- Actual pricing on cars for sale on multiple sites: $9,000-$12,000
As you can see we had quite the range of pricing to work with.
The trade-in values we got for the car where somewhere in the range of $6000-7000. The private party values were in the $7,300-8,700 range. When we looked at the prices online for similar cars that were actually for sale, we were seeing prices quite a bit higher, in the range of $9,000-$12,000.
So if you compare the lowest pricing to the highest pricing, there’s a gap of almost $6,000. Seeing that gap we knew we were probably going to make quite a bit more for our vehicle if we sold it ourselves.
Seeing the prices people were listing their vehicles for, and knowing our car was in pretty good shape with less miles than many of the ones for sale online, we decided to price the car at $10,500 to start, right on the low to middle end of what others were pricing at. If need be we could work our way down from there.
We knew we didn’t want to accept any less than the high end of the private party values we saw – somewhere around $8,500.
Things To Do When Selling Your Car To Get Top Dollar
Before you list your car for sale, there are a lot of things you can do to make your car more presentable, and attractive to your buyer.
- Remove your personal items from the car: Take out all of your personal items from the car so that the person looking at it can imagine their own stuff in the space.
- Get the vehicle cleaned: Making a good first impression when selling your car is key. If the car is clean, smells nice and has recently been through the car wash, it will present much better. We paid for a full car detailing where they vacuum the carpets and shampoo them, clean the seats, wipe down all interior surfaces and even clean the tires and engine compartment. We paid just over $100 for that through a local place, and it was well worth it. Our car was shining when they were through and it made a great first impression with everyone that came to see it.
- Take good photographs of the vehicle: After getting the car detailed, take some pictures of the vehicle right away, while the vehicle is still clean. Most sites will allow you to list between 24 and 30 photos of the vehicle. Make sure to take pictures of the vehicle from different angles, pictures of the trunk or rear hatch, pictures inside the vehicle, and pictures of any of the features you want to highlight on your vehicle.
- Get a vehicle history report: When we placed our ad we paid for an Autocheck and Carfax report to give to potential buyers. Hopefully it would give them assurance that the car had no accidents, was in good shape and had been maintained well. Carfax reports run around $39.99 for one. Autocheck charges $24.99, although ours came free with our CarSoup ad.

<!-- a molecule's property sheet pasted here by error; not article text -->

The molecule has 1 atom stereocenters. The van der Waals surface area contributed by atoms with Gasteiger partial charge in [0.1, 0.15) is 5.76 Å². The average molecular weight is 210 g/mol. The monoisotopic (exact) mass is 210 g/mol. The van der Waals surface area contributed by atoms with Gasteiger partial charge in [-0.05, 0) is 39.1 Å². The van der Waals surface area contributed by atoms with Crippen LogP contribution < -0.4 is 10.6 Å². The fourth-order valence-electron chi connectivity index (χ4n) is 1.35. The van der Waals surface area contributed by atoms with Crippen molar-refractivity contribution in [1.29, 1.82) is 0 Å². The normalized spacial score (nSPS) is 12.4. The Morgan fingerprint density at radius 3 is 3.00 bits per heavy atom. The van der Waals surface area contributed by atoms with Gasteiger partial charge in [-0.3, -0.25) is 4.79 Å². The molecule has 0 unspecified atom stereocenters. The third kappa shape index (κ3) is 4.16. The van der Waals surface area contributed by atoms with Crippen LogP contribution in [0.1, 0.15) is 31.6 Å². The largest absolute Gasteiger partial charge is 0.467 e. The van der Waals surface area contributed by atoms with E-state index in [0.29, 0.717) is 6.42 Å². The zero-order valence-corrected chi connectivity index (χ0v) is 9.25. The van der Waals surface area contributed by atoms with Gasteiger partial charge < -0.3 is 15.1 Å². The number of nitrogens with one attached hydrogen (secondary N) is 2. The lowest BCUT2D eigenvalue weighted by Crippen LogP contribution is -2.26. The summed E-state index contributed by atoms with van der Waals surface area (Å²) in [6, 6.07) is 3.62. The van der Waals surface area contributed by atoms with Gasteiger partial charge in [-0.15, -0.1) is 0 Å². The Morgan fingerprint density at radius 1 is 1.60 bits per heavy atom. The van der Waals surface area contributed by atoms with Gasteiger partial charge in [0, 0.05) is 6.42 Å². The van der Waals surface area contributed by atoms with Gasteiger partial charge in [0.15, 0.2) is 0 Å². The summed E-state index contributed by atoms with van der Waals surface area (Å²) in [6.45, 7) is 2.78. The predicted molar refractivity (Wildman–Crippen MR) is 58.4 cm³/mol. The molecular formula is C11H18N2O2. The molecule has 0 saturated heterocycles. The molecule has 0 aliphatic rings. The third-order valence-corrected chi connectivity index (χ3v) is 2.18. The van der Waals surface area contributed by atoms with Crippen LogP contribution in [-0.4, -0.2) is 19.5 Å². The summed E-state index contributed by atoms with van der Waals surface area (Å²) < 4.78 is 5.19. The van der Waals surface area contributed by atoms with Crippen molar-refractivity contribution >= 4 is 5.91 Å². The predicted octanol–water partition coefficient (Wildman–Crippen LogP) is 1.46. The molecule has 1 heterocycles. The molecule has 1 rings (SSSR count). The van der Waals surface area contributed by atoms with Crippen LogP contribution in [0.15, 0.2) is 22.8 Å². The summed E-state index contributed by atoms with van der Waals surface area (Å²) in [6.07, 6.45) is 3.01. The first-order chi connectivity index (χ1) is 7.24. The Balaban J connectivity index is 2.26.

- Touch up any small dings or small damage: If you have door dings on the side of the vehicle and have touch up paint for your car, you might want to consider fixing those small chips. It will look better. Our vehicle came with a small bottle of the same color paint as our car to fix those small problems.
- Get together any paperwork: Get any receipts and maintenance records you have together and put them in a folder that you can show to potential buyers. If nothing else it will show that you were careful about maintaining the vehicle and records. Also get your title ready, and if you need to talk to a bank about a loan payoff, you may want to do that now as well – to see what you need to do to settle that if the car does sell.
- Take care of routine maintenance items before you sell: If there are small things you can do before you sell, like getting an oil change, rotating the tires or putting on new wipers, do that and let the buyer know it’s been done. They’ll appreciate it.
Where To List Your Car For Sale
There are a lot of car sites and classified listing sites that you can list your vehicle for sale. The key is to know which ones are the hottest in your area, and list your vehicles there. Listing your vehicle at multiple sites is a good idea if you want to sell quick, just be ready to field a lot of emails/calls.
Some options of places to list your vehicle for sale:
- Craiglist: Just about everyone at least places an ad on Craigslist these days. It used to be free, but when we sold our car it cost $5 to place an ad, so it’s still low cost. You will likely get some good action there, but you should be aware that you may get some strange people contacting you via Craigslist, and there may be some scammers and low ball offers. Be careful.
- Facebook Marketplace: More and more people are selling things via Facebook Marketplace and Facebook Groups for their local area. Consider listing your vehicle there and then sharing it with your entire network of friends – both on Facebook and other social media.